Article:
Old Venus, A Florida Ghost Town

by Mike Miller
(Mount Dora, Florida)

Old Venus Florida Cracker House

Old Venus Florida Cracker House

Old Venus Florida Cracker House
Venus Florida Map

Take US-27 north out of Moore Haven and it won't be many miles before you come to Palmdale, a sign on the road, and a little bit further is the road that leads west to Old Venus.


Venus is a place name on the Florida map about an hour's drive east of Fort Myers or Punta Gorda. Most folks in this part of Florida call it Old Venus, but I don't know why.

Maybe there was a Venus that burned down and was replaced by a New Venus, and the former town was referred to as Old Venus. It will take a true historian to solve that riddle.

There isn't much to see in Old Venus these days. A couple of weathered old Florida cracker houses, a shed or two, and the silence I've only known in the great Florida wilderness.

In Old Venus, the only sounds are the wind rustling through the palms and pines, and the singing of the birds. There is still a lot of this old Florida wilderness around, but one has to get away from the coasts to find it.

I don't imagine Old Venus was ever a very large town. It was probably just another of Florida's forgotten places, maybe a sawmill town that existed only long enough for the lumbermen to exhaust the then seemingly inexhaustible stands of pine and cypress that filled this area on the western edge of the Everglades.

A couple of people still live in Old Venus, but the place is as quiet as a cemetery. It is a reminder of the Florida that intrigued me back in 1960 when I first arrived in the Sunshine State.

Old Venus is north of Palmdale, about 3 miles west of US Highway 27. Palmdale is a spot in the woods with a few scattered homes. The area is north of Labelle, via State Road 29, and north of Moore Haven via US Highway 27.

This lonely place is in the heart of the vast land holdings of Lykes Brothers, one of Florida's pioneer and still active agricultural giants.

Comments for Old Venus, A Florida Ghost Town

Click here to add your own comments

Feb 03, 2016
On the way to Fish Eating Creek
by: ol-Doc

My husband used to visit his childhood friend Ronnie - and his parents, who lived at Fish Eating Creek for years. We would turn off US27 and then after a few miles, pass by Venus. I had the impression of silence and a silvered wood building, quickly left in the rear-view mirror and then we would near The Creek and a home that held a lot of love and good memories for my husband. So much so that he made a special visit when our girls were very young to introduce them to the family of his childhood memories and the special bond he felt to the boy he was friends with from an early age.

They say you can't go home again but that was as close as he ever got to reliving boyhood memories and dreams... at Fish Eating Creek, past Venus.

Sep 19, 2015
A part of Florida untouched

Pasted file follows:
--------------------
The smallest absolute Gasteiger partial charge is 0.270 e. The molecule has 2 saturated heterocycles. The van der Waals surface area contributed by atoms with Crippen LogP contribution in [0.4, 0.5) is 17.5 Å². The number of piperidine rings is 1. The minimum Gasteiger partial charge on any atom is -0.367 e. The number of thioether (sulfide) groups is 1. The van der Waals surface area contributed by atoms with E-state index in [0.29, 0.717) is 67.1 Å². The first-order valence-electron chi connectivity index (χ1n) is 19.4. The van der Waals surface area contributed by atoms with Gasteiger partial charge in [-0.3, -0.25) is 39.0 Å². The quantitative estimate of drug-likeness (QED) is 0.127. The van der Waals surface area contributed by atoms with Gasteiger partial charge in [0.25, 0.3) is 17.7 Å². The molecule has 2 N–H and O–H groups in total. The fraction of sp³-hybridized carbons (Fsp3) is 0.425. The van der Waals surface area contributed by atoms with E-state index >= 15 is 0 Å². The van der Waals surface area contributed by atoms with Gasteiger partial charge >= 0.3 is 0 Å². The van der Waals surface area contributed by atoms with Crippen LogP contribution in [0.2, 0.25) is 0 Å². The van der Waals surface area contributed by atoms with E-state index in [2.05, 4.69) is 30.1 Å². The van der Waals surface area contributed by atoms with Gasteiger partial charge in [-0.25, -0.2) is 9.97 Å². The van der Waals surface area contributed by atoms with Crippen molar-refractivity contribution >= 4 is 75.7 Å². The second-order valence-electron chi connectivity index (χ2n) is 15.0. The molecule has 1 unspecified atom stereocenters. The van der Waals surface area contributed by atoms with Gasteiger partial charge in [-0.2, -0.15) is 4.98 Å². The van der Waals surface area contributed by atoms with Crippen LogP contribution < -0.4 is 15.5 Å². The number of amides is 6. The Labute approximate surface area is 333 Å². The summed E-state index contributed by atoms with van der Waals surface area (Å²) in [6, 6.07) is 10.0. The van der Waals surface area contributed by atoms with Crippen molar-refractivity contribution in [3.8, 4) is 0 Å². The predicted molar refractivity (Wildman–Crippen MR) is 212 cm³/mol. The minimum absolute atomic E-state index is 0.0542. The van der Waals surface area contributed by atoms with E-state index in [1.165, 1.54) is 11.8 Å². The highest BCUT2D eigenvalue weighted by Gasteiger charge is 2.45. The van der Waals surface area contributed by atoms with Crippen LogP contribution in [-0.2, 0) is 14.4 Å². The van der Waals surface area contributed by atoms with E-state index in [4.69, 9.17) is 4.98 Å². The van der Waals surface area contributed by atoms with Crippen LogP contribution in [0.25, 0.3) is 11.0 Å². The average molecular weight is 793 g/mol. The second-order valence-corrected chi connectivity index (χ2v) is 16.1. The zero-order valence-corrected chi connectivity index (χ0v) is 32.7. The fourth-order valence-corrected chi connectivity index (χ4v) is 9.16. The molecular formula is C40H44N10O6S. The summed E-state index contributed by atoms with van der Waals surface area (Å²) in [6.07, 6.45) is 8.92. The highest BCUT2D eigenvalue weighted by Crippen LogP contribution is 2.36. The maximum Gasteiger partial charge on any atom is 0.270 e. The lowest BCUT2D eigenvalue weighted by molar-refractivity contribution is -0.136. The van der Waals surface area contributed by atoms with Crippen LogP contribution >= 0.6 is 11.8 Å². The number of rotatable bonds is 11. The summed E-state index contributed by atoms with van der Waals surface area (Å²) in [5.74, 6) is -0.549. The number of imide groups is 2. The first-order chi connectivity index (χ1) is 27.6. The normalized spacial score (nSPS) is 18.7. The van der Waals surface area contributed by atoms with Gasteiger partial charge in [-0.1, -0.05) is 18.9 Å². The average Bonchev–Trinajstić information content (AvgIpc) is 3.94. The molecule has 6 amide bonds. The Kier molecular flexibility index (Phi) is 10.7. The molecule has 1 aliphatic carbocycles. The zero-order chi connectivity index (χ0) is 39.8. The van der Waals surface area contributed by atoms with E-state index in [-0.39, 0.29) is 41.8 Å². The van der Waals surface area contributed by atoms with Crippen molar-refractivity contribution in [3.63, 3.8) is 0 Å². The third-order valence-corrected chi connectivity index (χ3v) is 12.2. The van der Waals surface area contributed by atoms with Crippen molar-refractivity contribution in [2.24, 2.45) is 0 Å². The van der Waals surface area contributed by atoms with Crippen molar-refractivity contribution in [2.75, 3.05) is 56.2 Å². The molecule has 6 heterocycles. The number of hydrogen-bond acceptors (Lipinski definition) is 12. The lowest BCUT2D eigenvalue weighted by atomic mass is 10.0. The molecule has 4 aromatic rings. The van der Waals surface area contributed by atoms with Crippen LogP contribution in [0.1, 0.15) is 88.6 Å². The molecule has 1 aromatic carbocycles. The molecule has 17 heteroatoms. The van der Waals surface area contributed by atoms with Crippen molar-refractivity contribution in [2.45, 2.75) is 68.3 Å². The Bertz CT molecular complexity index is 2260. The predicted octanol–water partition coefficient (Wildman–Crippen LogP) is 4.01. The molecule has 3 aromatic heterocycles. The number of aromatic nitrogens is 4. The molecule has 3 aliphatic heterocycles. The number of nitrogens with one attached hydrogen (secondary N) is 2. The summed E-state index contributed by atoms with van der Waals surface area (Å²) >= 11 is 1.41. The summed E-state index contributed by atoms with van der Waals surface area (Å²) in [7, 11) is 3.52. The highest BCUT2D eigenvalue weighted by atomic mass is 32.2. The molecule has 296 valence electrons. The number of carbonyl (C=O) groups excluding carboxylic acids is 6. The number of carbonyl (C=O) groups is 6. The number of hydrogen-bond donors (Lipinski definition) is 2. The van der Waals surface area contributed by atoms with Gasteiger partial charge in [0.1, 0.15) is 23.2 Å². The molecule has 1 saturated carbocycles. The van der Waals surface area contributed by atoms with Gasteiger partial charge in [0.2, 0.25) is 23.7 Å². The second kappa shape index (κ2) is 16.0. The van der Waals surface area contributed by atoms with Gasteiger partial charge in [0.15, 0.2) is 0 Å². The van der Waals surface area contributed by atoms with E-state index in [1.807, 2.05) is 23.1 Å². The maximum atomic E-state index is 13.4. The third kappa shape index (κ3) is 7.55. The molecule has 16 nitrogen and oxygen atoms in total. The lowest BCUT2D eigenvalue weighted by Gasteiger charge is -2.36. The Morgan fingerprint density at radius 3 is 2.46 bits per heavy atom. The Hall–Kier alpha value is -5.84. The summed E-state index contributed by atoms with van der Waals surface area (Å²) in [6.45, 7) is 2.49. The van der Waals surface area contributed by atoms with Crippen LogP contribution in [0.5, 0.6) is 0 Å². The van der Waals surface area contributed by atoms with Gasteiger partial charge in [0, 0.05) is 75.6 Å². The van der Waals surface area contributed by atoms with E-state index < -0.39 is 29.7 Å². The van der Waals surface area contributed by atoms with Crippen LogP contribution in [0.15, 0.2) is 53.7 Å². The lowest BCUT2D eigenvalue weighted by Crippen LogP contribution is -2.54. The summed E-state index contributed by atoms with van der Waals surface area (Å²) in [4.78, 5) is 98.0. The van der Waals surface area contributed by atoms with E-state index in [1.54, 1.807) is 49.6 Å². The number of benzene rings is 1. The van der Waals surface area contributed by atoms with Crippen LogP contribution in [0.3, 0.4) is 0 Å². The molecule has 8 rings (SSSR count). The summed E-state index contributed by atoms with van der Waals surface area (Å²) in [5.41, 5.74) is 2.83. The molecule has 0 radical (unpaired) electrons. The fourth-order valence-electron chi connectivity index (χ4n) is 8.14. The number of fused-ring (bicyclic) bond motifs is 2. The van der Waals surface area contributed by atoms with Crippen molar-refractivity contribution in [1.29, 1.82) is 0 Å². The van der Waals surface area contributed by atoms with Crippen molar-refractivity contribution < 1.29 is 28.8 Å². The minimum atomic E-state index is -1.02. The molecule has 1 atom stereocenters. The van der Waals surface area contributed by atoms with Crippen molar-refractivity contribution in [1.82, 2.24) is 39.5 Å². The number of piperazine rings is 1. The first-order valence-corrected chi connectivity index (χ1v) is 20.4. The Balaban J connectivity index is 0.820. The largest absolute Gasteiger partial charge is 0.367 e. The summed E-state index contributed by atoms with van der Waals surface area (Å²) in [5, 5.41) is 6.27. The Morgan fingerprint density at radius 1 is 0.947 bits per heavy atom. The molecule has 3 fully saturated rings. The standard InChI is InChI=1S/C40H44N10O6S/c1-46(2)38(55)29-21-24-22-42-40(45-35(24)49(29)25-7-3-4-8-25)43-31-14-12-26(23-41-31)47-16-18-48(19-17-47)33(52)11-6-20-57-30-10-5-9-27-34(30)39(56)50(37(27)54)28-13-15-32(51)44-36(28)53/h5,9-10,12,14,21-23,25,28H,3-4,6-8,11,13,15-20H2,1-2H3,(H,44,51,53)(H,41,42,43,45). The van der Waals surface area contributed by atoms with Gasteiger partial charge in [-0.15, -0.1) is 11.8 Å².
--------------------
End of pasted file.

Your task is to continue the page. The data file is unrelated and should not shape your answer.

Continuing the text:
by: Anonymous

Venus, No it's not a town in the way we think of towns today. It is a piece of this state that has been left untouched for the most part and that is something hard to find nowadays. Quiet and peaceful, where a good number of people know each other and the neighbors help one another. Got to love it.

FLORIDA BACKROADS TRAVEL SAYS

I hope it stays that way. There aren't too many places like it that haven't been swallowed up in the "progress" of the past few decades.

May 23, 2011
Location of Old Venus
by: Mike Miller

Venus and Old Venus are on Highlands County Road 731 about 8.3 miles north of Palmdale on US-27.

CR-731 goes west from US-27 about 1.2 miles to what was the location of Venus, a little settlement that was on the railroad.

Keeping going another 2.3 miles on CR-731 and you will come to what was the location of Old Venus.

Old Venus was located at the intersection of County Roads 731 and 17. Old Venus is about 9 miles south of SR-70.

Click here to add your own comments

Join in and write your own page! It's easy to do. How? Simply click here to return to Florida Towns.

Much of the information in our website has been published in a series of Amazon Kindle books for each of Florida's eight geographical regions.

Florida Backroads Travel, a separate Kindle book, covers all of the regions of the state in one volume.

All books can be read on a computer, tablet, Kindle and most smart phones.

Click on the book cover for free previews of these books at Amazon.com.


Email

First Name




Enjoy our free monthly ezine with news of day trips, towns, inns, festivals, food, history and more.

Recent Articles

  1. 4 Small Florida Towns on the Forgotten Coast

    Dec 10, 16 06:35 AM

    4 small Florida towns on the Forgotten Coast are worth a visit.

    Read More

  2. Quincy Florida: America's Coke Habit Made The Town Rich

    Dec 04, 16 10:56 AM

    Quincy Florida is a small town northwest of Tallahassee. It was once the richest town per capita in America because of Coca Cola.

    Read More

  3. Fernandina Beach Florida Has Lived Under 8 Different Flags

    Dec 01, 16 12:03 PM

    Fernandina Beach Florida offers a look into the past with all the comforts of the present.

    Read More